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"On my part, I remain committed to the process of dialogue. It is my firm belief that dialogue and a willingness to look with honesty and clarity at the reality of Tibet can lead us to a viable solution."

Dalai Lama calls on Italy to back Tibetan autonomy

December 15, 2007

ROME, December 14, 2007 (AFP) — Tibetan exiled spiritual leader the
Dalai Lama called on Italy Thursday to support Tibet in its bid for
autonomy, in a speech to Italian parliament members.

"We appeal to you, help us," the Dalai Lama told lawmakers, urging both
concrete help as well as moral support.

Recent meetings between the Dalai Lama and German Chancellor Angela
Merkel and US President George W. Bush have angered Beijing.

A planned meeting with Pope Benedict XVI was cancelled, in a decision
that Italian media reports said facilitated the recent ordination of a
new bishop in Guangdong, southern China, with the Vatican's approval.

While some lawmakers wanted the speech to occur in the parliament
chamber, the president of the chamber of deputies, Fausto Bertinotti,

He argued that the only religious authority entitled to speak in the
chamber was the pope, due to his connections with Italy.

The speech instead occurred in a side room.

"We do not want independence for Tibet, but only to preserve our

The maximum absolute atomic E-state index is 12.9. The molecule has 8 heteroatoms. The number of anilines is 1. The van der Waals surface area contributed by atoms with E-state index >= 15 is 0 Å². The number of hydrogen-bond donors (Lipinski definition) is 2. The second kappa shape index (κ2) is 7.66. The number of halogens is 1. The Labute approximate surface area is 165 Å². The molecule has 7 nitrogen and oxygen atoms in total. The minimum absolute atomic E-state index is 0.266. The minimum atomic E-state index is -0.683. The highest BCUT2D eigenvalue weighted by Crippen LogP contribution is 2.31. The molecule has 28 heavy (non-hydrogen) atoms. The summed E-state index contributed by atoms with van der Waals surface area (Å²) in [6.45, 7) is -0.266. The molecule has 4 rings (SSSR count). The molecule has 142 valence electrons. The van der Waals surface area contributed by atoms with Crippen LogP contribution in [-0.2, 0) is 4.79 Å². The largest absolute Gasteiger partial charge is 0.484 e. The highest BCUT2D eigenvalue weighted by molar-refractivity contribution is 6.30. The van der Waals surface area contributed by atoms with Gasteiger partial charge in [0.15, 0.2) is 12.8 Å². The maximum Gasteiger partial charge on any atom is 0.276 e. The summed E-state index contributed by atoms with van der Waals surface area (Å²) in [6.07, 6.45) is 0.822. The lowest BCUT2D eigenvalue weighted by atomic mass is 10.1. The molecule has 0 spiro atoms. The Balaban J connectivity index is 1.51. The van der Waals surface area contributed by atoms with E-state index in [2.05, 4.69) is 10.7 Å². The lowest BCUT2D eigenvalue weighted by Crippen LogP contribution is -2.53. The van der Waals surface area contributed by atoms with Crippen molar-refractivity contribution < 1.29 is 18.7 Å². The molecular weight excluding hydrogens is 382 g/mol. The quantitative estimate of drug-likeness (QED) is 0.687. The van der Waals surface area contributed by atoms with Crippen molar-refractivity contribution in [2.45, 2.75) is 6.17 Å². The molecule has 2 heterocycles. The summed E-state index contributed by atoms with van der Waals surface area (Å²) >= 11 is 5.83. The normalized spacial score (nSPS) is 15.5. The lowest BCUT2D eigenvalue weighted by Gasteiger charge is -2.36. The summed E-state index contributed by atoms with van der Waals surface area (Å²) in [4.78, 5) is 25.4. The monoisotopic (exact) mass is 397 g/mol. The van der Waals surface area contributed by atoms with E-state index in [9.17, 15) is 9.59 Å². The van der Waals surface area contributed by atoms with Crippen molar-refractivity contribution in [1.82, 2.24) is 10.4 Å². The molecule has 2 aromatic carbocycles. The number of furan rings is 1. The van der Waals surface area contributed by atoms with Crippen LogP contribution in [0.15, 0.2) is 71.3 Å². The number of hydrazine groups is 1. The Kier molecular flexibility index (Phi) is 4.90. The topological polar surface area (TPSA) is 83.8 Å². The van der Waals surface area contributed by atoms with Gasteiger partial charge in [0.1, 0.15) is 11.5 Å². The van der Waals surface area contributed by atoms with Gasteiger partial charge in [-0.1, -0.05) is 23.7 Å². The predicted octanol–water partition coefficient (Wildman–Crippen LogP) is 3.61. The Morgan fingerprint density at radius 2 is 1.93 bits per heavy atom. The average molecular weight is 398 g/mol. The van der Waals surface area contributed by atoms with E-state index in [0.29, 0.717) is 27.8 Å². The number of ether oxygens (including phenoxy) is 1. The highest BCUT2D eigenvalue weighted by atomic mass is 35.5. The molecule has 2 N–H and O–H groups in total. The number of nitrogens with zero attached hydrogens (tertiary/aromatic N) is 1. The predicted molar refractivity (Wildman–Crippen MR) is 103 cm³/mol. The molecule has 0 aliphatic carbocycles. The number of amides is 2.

cultural traditions, which enrich even those of China," the Dalai Lama said.

China made clear its disapproval of the trip to the Italian foreign
affairs ministry.

Bertinotti said he supported both Tibet's right to cultural autonomy and
strong Italy-China relations.

Conservative members of parliament said Bertinotti was "speaking as a
member of the Communist party, not as president of the lower chamber."

The Dalai Lama also met the Senate President Franco Marini, but no
official meeting with Prime Minister Romano Prodi or his government was

Earlier on Thursday, the Dalai Lama -- himself a Nobel Peace Prize
winner in 1989 -- met other Nobel winners at an annual summit in Rome.

Apart from the Tibetan leader, the former Russian and Polish presidents
Mikhail Gorbachev and Lech Walesa, who were awarded the Nobel Peace
Prize in 1990 and 1983, were present, as was Hollywood actor George Clooney.

The actor was given a prize for his activism on the world stage.
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